Does this book work as a jumping on point for the Veronica Mars universe? Or do readers need to have seen the show and movie to understand what’s going on?
We tried to make it accessible to both veteran Marshmallows and people who aren’t fans yet. I think anyone with an interest in PI fiction could pick it up and be quite entertained, whether or not they’ve seen the show/movie. I did drop in a few in-jokes and call-backs–as a fan myself, they were a lot of fun to write–but I don’t think they’re distracting or confusing. And Rob’s characters are so damn good, I think new readers will be more than willing to jump in.
Were you a fan of the series before working with Rob on this novel? If so, what’s your favorite episode?
I totally was! I’m not sure what my favorite episode is, but I have a half-dozen favorite moments–Lilly’s tribute video, which always makes me tear up; the plot twist at the end of “You Think You Know Somebody;” the “locked room” mysteries of “An Echolls Family Christmas” and “Ain’t No Magic Mountain High Enough.” I’m a big structure junkie, and so my favorite moments of Veronica tend to show the tightness and control of the narrative while also giving space for the emotional through-lines of the series.
Can you walk me through you and Rob’s creative process as co-writers? Did you alternate writing chapters/scenes, or did you have to figure out a system of how to write together at the same time?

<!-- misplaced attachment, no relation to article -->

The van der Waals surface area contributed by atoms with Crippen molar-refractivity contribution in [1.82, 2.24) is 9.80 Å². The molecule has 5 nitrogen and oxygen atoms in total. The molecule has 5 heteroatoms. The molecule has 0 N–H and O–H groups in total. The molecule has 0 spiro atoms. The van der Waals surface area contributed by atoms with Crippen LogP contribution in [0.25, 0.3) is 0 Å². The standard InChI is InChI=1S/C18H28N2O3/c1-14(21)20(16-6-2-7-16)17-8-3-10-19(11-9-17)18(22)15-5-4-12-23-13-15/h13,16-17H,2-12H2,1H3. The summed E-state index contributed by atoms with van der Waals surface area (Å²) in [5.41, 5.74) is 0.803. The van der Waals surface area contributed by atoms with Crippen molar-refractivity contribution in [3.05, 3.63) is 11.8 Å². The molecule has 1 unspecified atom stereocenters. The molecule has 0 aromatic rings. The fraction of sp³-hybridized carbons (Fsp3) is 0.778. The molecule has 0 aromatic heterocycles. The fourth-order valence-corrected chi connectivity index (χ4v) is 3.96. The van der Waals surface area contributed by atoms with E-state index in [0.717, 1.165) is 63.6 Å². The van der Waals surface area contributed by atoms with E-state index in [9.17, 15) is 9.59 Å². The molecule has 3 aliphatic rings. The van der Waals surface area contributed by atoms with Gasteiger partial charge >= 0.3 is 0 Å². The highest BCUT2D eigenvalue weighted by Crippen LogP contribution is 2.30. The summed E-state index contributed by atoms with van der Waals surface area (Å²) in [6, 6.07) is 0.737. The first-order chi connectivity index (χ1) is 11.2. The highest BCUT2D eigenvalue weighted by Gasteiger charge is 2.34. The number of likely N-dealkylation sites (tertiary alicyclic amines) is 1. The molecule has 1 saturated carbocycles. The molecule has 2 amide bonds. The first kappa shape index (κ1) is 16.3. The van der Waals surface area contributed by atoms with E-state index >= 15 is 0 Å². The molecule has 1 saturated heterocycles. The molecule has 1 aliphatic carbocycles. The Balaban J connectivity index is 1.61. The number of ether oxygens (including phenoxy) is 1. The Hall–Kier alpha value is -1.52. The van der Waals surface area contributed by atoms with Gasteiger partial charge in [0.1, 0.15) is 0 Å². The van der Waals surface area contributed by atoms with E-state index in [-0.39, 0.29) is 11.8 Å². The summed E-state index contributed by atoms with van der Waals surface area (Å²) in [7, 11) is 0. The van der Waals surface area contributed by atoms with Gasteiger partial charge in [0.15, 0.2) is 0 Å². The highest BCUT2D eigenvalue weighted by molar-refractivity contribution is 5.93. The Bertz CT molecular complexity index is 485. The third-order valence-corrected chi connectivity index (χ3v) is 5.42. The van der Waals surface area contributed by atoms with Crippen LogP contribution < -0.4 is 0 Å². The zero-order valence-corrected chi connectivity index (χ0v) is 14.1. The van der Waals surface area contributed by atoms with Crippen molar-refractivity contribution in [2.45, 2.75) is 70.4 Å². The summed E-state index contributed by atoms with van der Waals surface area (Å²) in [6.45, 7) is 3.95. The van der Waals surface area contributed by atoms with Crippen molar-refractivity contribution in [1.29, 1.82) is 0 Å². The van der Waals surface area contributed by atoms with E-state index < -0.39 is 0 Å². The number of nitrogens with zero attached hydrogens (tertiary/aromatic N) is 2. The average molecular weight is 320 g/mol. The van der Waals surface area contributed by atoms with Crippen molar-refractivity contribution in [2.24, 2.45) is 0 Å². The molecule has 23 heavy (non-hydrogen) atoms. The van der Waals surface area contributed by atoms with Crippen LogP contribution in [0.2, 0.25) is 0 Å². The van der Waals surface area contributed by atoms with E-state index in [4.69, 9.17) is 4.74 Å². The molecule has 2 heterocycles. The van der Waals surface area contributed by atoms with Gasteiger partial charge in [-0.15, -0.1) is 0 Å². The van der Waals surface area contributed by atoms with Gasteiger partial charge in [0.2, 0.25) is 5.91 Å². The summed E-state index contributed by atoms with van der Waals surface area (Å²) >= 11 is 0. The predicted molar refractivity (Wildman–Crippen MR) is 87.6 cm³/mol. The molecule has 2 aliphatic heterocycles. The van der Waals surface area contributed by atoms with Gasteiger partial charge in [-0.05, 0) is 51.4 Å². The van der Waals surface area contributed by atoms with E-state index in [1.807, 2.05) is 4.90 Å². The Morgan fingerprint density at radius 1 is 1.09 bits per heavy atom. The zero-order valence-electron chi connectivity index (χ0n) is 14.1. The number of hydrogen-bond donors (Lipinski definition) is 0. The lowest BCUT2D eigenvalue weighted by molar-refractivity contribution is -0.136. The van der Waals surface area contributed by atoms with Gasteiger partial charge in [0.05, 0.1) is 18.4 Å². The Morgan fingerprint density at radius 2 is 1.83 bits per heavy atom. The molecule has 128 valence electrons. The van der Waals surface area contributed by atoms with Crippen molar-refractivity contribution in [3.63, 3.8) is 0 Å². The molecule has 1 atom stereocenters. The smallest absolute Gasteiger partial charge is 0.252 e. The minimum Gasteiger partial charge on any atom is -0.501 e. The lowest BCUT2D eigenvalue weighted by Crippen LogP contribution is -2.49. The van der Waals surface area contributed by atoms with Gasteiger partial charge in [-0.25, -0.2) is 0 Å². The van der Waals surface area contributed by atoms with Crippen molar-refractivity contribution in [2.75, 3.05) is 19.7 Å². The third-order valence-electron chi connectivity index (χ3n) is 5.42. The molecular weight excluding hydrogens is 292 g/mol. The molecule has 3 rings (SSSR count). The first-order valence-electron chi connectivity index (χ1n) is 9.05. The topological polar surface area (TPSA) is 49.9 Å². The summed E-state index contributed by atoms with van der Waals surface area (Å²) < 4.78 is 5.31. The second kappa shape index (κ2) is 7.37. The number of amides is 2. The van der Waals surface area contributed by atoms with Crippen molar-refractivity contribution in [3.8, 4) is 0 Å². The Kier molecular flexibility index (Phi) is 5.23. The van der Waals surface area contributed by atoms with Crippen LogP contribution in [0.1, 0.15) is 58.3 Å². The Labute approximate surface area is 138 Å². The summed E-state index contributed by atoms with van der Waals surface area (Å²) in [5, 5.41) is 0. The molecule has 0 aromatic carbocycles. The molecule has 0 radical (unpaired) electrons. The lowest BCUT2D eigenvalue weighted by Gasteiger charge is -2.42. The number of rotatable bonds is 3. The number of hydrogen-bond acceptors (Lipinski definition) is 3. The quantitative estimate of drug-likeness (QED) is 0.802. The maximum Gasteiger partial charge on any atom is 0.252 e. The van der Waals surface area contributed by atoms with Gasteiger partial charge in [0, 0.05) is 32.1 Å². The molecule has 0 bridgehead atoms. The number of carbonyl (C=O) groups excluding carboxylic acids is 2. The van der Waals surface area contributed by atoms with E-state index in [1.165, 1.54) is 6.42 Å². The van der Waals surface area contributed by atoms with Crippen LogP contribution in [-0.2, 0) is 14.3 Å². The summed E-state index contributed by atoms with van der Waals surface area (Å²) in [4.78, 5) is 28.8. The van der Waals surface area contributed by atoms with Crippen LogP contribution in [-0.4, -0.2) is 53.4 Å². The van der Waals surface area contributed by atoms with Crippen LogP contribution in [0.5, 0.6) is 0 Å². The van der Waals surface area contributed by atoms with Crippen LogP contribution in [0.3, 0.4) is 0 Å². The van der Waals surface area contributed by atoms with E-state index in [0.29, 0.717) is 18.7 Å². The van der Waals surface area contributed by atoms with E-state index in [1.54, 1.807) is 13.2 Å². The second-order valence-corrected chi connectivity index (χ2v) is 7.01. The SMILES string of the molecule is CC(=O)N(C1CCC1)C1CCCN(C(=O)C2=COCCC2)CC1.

We “broke” the plot of the book writers’ room style–Rob had the seed of an idea, and we sat down to hash out the main twists and turns of the plot together. When we had the basic structure nailed down, I went home and wrote like the wind. I had an outline to work from, but Rob really encouraged me to take some ownership of the project as well, which was so generous of him and so fun for me. I had plenty of space to flex my creative muscles and contribute to Veronica’s world. Then when I’d finished my draft, Rob got involved again in the revisions, to make sure the whole thing was in line with his vision.
The Thousand Dollar Tan Line is described as “the first book in a thrilling new mystery series.” How many books are planned? And have you already started working on the sequel?
I am feverishly working on book two as we speak! So far that’s all that’s set in stone. Everything after this next one depends on how the books are received.
The book picks up right after the events of the historic Veronica Mars feature film, which was released earlier this month. Will the characters in the book be familiar to fans of the show and movie, or are you introducing a whole new roster of characters?